IT’S THE rumour that’s been hitting the newswires for over two weeks: Qatar Airways is lined up to be Oneworld’s newest member. If indeed true, it would be the first of the three Gulf carriers to do so. A tremendous victory for the group, which includes American Airlines, IAG and Cathay Pacific, it would spell the dawn of a better, formidable competitor to both other alliances and the ever-growing Emirates.
The picture is not all it seems, however. Interline agreements and compromise go hand-in-hand in the business plan of any alliance member. Qatar, having 181 aircraft on order, is poised for enormous growth, intending to grab a piece of the global passenger movement to the Middle-East. Being in Oneworld would mean having to tame their attempts to capture this market in order to appease the needs of fellow members who also rely on international traffic through their hubs to operate profitably.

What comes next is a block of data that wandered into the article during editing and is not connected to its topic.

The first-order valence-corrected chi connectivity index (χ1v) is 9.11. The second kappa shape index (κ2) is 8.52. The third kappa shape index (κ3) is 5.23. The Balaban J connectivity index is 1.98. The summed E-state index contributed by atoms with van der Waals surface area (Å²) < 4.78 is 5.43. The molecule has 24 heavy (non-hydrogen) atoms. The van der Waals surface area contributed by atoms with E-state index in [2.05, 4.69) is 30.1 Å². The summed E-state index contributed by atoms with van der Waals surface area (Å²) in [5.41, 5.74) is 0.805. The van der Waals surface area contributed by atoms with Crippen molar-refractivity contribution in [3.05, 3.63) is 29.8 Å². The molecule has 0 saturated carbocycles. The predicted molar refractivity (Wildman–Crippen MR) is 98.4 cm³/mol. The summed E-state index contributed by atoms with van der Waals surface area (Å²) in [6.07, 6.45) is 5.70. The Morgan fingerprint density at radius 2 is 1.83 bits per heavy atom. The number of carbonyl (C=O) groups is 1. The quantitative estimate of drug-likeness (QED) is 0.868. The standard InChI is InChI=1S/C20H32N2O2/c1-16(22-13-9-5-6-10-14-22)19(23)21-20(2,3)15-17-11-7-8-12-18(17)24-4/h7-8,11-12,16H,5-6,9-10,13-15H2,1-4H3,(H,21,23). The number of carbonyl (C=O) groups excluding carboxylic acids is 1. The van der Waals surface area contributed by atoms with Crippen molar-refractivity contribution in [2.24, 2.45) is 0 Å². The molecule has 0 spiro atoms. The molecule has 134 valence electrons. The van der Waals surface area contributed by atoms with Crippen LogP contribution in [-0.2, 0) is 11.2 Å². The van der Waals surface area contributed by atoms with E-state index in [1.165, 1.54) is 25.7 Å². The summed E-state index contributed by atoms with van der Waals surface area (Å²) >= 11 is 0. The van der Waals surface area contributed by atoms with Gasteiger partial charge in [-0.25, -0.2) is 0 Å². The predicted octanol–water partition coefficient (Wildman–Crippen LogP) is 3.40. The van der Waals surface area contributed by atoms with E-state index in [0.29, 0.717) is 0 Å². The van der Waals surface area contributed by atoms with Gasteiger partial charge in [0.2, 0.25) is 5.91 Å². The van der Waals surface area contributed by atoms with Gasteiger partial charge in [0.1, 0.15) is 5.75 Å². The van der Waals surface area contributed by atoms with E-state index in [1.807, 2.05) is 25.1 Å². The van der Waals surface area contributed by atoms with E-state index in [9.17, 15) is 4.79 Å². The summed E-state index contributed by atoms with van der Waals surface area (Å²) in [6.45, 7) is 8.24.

Mixed messages from Qatar Airways headquarters have been released with CEO, Akbar al-Baker, quick to deny the rumours at first, before saying the airline was “open to joining any alliance”. His reluctance could stem from frustration at the European Union, who he accuses of “protectionism”, with Qatar coming up against political red tape when attempting to open new routes to countries such as France and Germany.
On the other hand, passenger experience and travel options stand to benefit from the possibility of Qatar’s admittance. Highly ranked and receiver of multiple awards, the Doha-based airline is renowned for it’s high standards of customer service and hospitality.
If verified, time will be in short supply for Star Alliance and Skyteam to entice the acceptance of possibly-interested Etihad into their respective organisations. The Abu Dhabi-based airline is the smallest of the three Gulf carriers but still has enough international traffic to bite into the ongoing success of both Emirates and Qatar.
UPDATE: Qatar Airways have just joined Oneworld alliance.